Contrarian clock that defies sleep and logic
Everyone has it, an internal biological clock called circadian rhythm that regulates the body’s sleep-wake cycle, temperature and hormone function over a roughly 24-hour period. It’s ticking is determined by your genetic legacy and your exposure to sunlight.health and fitness Updated: Nov 12, 2011 22:50 IST
Everyone has it, an internal biological clock called circadian rhythm that regulates the body’s sleep-wake cycle, temperature and hormone function over a roughly 24-hour period. It’s ticking is determined by your genetic legacy and your exposure to sunlight. It helps all living things -- ferns (plants), rats (animals), yeast (fungi) and algae (cyanobacteria) included – function and do whatever they do best.
My body clock, unfortunately, is either ignorant, defunct or stubbornly contrarian. It scorns at the great circadian tradition of keeping order among the living and keeps me up at will – its will, not mine – at odd hours. And its contempt for regimentation is obvious in the fact that my sleep patterns are never the same on two consecutive nights: I’m an owl one night and a lark the next day at the whim of my defiant body clock.
My irrational timekeeper is a little part of my brain tissue called suprachiasmatic nucleus, which lies above the optic nerves. Its job is to set my body clock by the light that falls on the retina and relay the information to the rest of my body through nerve impulses and hormones. It clearly sleeps on the job, which keeps me up.
Of course, chronotypes can vary and everyone’s body functions optimally at different hours even when they largely follows the ‘sleep at night-wake at daybreak’ pattern. Since the sleep hormone melatonin secretion usually starts after 9 pm, normally you get your deepest sleep at 2 am, provided, of course, that you are in bed by 11 pm. Melatonin secretion stops at 7.30 am, after which you should be up and alert to face the day. But since chronotypes vary, there are always some owls and some larks who function out of sync.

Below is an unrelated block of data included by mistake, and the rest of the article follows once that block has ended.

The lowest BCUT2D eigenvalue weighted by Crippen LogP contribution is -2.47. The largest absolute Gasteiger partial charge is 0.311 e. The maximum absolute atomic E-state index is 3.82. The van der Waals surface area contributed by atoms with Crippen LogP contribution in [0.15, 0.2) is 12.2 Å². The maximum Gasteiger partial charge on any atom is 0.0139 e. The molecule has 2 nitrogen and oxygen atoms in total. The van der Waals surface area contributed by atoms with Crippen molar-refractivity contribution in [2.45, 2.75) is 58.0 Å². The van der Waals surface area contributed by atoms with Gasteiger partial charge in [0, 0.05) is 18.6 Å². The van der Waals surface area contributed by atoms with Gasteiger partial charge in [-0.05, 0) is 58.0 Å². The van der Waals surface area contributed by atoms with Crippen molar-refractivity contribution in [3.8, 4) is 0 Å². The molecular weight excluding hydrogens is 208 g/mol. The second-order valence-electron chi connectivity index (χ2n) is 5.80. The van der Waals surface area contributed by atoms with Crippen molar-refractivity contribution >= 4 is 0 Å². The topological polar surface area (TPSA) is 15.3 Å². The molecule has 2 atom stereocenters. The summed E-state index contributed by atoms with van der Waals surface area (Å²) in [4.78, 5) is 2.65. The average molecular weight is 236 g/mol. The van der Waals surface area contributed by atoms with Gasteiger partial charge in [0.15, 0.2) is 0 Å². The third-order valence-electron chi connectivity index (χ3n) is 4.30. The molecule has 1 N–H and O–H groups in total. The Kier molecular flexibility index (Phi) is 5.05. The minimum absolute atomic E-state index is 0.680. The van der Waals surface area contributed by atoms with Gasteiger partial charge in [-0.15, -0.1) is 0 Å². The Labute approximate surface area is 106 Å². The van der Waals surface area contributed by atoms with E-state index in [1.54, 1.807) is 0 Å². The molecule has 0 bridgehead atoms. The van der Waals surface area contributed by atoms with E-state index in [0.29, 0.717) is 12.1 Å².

Biological rhythms also vary at different stages of life of the same person. Most teenagers, for example, stay up late and get up even later because of natural delays in the secretion of the sleep hormone melatonin, which slows the body clock and makes it shift several hours backwards.
Circadian rhythm reset again for most people later in life, drifting forward in people over 60 years to make them ready for bed early in the evening and wake up at the crack of dawn. If they try to stay up later, they are likely to nod off or feel sleepy all through the day.
Apart from sleep, the body clock also regulates body temperature and hormone function to prepare us for tasks ahead. It controls digestion, immune function, cell division and body temperature, bringing down core temperature to its lowest at 4.30 when the body is at complete rest. Efficiency increases as body temperature and adrenalin levels peak in the afternoon, making your reaction time the fastest at 3.30 pm, and heart efficiency and muscle strength optimal at 5 pm.
Lack of sleep, on the other hand, causes the amygdala -- the region of the brain that alerts the body to protect itself in times of danger -- to go into an overdrive. This prevents the brain’s prefrontal cortex, which commands logical reasoning, from releasing chemicals needed to calm down the fight-or-flight reflex, keeping the sleepless restless and on edge through the day.
Scientists say circadian rhythms can be nudged forward by exposing the body to bright light in the morning. I’ve heard people boast how a walk in the sun resets their jet-lagged body clock to local time in a day.
Now that I understand the science behind it, all I need to do is figure out is how to convince my contrarian clock to fall in line.